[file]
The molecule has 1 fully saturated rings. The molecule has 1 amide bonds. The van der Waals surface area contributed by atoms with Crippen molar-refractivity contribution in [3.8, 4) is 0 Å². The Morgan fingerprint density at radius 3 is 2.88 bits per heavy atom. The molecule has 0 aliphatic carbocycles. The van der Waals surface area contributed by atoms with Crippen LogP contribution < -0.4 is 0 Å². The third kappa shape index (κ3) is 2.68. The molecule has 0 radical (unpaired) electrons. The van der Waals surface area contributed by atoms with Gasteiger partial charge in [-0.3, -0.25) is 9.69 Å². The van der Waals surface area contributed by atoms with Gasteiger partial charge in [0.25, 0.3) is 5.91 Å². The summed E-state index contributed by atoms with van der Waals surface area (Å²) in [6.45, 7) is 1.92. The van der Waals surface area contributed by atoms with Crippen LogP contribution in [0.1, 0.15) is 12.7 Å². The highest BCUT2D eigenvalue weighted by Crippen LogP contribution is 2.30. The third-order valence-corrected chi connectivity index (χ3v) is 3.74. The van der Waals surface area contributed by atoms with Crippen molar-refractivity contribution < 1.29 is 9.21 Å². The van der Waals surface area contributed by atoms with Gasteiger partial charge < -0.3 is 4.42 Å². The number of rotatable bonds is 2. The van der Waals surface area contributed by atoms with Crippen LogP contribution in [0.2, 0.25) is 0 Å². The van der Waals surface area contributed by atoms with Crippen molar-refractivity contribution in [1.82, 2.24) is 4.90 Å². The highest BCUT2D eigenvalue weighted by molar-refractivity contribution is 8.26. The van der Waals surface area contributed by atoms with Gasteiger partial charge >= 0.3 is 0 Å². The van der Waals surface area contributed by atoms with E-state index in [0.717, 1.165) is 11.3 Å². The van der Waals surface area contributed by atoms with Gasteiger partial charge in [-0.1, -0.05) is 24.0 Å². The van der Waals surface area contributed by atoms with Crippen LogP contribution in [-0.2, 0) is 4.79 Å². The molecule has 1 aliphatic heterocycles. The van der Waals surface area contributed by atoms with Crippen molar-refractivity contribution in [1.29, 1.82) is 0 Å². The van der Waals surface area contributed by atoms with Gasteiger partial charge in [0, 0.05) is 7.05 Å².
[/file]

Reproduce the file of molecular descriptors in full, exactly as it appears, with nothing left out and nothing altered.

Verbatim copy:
The molecule has 1 fully saturated rings. The molecule has 1 amide bonds. The van der Waals surface area contributed by atoms with Crippen molar-refractivity contribution in [3.8, 4) is 0 Å². The Morgan fingerprint density at radius 3 is 2.88 bits per heavy atom. The molecule has 0 aliphatic carbocycles. The van der Waals surface area contributed by atoms with Crippen LogP contribution < -0.4 is 0 Å². The third kappa shape index (κ3) is 2.68. The molecule has 0 radical (unpaired) electrons. The van der Waals surface area contributed by atoms with Gasteiger partial charge in [-0.3, -0.25) is 9.69 Å². The van der Waals surface area contributed by atoms with Gasteiger partial charge in [0.25, 0.3) is 5.91 Å². The summed E-state index contributed by atoms with van der Waals surface area (Å²) in [6.45, 7) is 1.92. The van der Waals surface area contributed by atoms with Crippen LogP contribution in [0.1, 0.15) is 12.7 Å². The highest BCUT2D eigenvalue weighted by Crippen LogP contribution is 2.30. The third-order valence-corrected chi connectivity index (χ3v) is 3.74. The van der Waals surface area contributed by atoms with Crippen molar-refractivity contribution < 1.29 is 9.21 Å². The van der Waals surface area contributed by atoms with Gasteiger partial charge < -0.3 is 4.42 Å². The number of rotatable bonds is 2. The van der Waals surface area contributed by atoms with Crippen LogP contribution in [0.2, 0.25) is 0 Å². The van der Waals surface area contributed by atoms with Crippen molar-refractivity contribution in [1.82, 2.24) is 4.90 Å². The highest BCUT2D eigenvalue weighted by molar-refractivity contribution is 8.26. The van der Waals surface area contributed by atoms with Gasteiger partial charge >= 0.3 is 0 Å². The van der Waals surface area contributed by atoms with E-state index in [0.717, 1.165) is 11.3 Å². The van der Waals surface area contributed by atoms with Gasteiger partial charge in [-0.1, -0.05) is 24.0 Å². The van der Waals surface area contributed by atoms with Crippen LogP contribution in [-0.2, 0) is 4.79 Å². The molecule has 1 aliphatic heterocycles. The van der Waals surface area contributed by atoms with Crippen molar-refractivity contribution in [1.29, 1.82) is 0 Å². The van der Waals surface area contributed by atoms with Gasteiger partial charge in [0, 0.05) is 7.05 Å².